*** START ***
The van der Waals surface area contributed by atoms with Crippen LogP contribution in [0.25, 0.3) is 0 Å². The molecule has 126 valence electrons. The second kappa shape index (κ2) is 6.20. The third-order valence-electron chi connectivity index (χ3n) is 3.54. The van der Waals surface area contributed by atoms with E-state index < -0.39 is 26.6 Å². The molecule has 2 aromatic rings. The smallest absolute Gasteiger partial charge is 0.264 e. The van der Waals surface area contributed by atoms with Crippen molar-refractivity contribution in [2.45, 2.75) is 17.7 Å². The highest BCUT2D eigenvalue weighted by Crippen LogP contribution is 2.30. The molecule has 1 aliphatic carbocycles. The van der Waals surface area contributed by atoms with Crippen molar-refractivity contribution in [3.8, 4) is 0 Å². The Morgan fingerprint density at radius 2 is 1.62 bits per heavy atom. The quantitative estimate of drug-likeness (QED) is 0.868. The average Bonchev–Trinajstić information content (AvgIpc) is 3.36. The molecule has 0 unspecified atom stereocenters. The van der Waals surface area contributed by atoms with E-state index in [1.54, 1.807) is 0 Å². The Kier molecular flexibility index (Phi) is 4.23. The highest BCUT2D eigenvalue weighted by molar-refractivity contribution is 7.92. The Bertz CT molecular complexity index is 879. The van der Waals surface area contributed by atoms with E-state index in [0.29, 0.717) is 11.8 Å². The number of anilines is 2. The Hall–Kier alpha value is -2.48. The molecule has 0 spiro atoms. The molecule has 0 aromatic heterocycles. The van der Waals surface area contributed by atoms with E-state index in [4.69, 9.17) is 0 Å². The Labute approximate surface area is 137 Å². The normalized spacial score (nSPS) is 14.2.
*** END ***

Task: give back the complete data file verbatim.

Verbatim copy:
The van der Waals surface area contributed by atoms with Crippen LogP contribution in [0.25, 0.3) is 0 Å². The molecule has 126 valence electrons. The second kappa shape index (κ2) is 6.20. The third-order valence-electron chi connectivity index (χ3n) is 3.54. The van der Waals surface area contributed by atoms with E-state index < -0.39 is 26.6 Å². The molecule has 2 aromatic rings. The smallest absolute Gasteiger partial charge is 0.264 e. The van der Waals surface area contributed by atoms with Crippen molar-refractivity contribution in [2.45, 2.75) is 17.7 Å². The highest BCUT2D eigenvalue weighted by Crippen LogP contribution is 2.30. The molecule has 1 aliphatic carbocycles. The van der Waals surface area contributed by atoms with Crippen molar-refractivity contribution in [3.8, 4) is 0 Å². The Morgan fingerprint density at radius 2 is 1.62 bits per heavy atom. The quantitative estimate of drug-likeness (QED) is 0.868. The average Bonchev–Trinajstić information content (AvgIpc) is 3.36. The molecule has 0 unspecified atom stereocenters. The van der Waals surface area contributed by atoms with E-state index in [1.54, 1.807) is 0 Å². The Kier molecular flexibility index (Phi) is 4.23. The highest BCUT2D eigenvalue weighted by molar-refractivity contribution is 7.92. The Bertz CT molecular complexity index is 879. The van der Waals surface area contributed by atoms with E-state index in [0.29, 0.717) is 11.8 Å². The number of anilines is 2. The Hall–Kier alpha value is -2.48. The molecule has 0 spiro atoms. The molecule has 0 aromatic heterocycles. The van der Waals surface area contributed by atoms with E-state index in [4.69, 9.17) is 0 Å². The Labute approximate surface area is 137 Å². The normalized spacial score (nSPS) is 14.2.